When the viscosity of the mixture in blunger 46 exceeds about 8,000 centipoise, then organic polyectrolyte is added to the blunger, condition (2) having occurred; this addition reduces the viscosity, and blunging and/or clay addition is continued until the viscosity again exceeds about 8,000 centipoise. The process is continued until all of the clay has been blunged and the final viscosity of the mixture is about 200 centipoise or less at about 65 weight percent of solids.

If the Gallenkamp Build-up is too high, and/or the Brookfield viscosity at 100 r.p.m. is too high, more organic polyelectrolyte is added to the slurry.

As is disclosed in column 13 of U.S. Pat. No. 4,812,427, the Gallenkamp Build-up test is preferably conducted on a Gallenkamp Universal Torsion Viscometer. It is preferred that the Gallenkamp Build-up of said slurry be from about 30 to about 60 degrees.

The Brookfield viscosity at 100 revolutions per minutes should be less than about 1,000 centipoise.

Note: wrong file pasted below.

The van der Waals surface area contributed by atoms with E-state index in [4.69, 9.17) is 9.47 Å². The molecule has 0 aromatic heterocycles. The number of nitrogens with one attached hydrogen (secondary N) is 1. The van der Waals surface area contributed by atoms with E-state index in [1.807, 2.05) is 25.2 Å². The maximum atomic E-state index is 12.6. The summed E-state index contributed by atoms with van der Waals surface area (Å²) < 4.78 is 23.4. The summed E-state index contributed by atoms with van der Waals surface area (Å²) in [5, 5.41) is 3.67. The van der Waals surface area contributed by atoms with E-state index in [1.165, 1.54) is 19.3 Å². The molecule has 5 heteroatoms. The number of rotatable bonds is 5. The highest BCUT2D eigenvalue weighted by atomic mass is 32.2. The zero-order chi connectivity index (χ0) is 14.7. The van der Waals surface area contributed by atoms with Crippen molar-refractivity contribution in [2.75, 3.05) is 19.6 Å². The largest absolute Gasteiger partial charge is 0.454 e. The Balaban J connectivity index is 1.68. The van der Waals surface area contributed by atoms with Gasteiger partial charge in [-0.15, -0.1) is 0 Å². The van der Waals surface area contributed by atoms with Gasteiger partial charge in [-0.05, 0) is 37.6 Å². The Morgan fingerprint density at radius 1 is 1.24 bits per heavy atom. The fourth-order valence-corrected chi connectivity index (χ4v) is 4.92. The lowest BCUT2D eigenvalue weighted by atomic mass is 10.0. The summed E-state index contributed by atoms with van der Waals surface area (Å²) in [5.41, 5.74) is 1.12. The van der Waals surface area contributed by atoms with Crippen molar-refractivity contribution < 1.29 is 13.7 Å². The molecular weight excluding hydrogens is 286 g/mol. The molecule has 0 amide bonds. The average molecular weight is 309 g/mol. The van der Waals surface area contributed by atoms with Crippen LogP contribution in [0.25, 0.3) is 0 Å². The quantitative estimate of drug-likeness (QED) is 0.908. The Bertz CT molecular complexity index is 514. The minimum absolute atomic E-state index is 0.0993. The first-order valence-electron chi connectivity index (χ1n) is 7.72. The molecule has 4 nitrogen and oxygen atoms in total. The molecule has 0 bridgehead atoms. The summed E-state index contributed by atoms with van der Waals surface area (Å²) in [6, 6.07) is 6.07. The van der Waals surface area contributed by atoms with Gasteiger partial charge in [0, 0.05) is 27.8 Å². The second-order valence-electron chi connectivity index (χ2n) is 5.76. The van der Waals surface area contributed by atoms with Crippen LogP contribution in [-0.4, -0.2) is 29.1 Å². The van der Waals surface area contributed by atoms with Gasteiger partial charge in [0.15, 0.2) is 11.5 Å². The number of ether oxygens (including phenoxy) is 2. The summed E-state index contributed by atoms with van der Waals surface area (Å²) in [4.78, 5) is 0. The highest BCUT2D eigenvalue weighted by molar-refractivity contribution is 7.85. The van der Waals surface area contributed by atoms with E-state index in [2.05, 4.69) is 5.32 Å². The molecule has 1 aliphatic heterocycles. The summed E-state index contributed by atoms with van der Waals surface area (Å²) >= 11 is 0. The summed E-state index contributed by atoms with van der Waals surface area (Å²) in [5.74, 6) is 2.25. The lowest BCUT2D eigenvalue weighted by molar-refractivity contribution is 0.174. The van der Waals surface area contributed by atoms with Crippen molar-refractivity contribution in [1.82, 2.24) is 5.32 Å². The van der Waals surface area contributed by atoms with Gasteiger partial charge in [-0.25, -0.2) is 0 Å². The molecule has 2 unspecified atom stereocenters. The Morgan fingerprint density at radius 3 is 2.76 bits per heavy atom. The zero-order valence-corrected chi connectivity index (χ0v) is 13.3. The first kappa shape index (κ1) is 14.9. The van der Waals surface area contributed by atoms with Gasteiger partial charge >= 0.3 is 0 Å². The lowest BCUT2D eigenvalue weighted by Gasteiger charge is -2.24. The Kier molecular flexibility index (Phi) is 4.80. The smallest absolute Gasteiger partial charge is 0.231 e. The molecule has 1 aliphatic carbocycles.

When the slurry in blunger 46 has the desired viscosity, solids content, and Gallenkamp Build-up, as measured in laboratory 50, it is discharged via line 58 to scalper screen 60.

Scalper screen 60 is a 30 mesh screen which removes oversized particles. Other suitable screens can be used to remove particles greater than about 600 microns. These oversize particles, which may contain substantial portions of clay minerals, may be recycled via line 62 to blunger 46 for reagitation.

Slurry passing through scalper screen 60 is passed via line 64 to finishing screen 66. Finishing screen 66 is a 94 mesh screen which removes all oversize particles. This oversize material usually contains coarse articles of undesirable sand and lignite, which material is transferred via line 68 to dump 70 for disposal.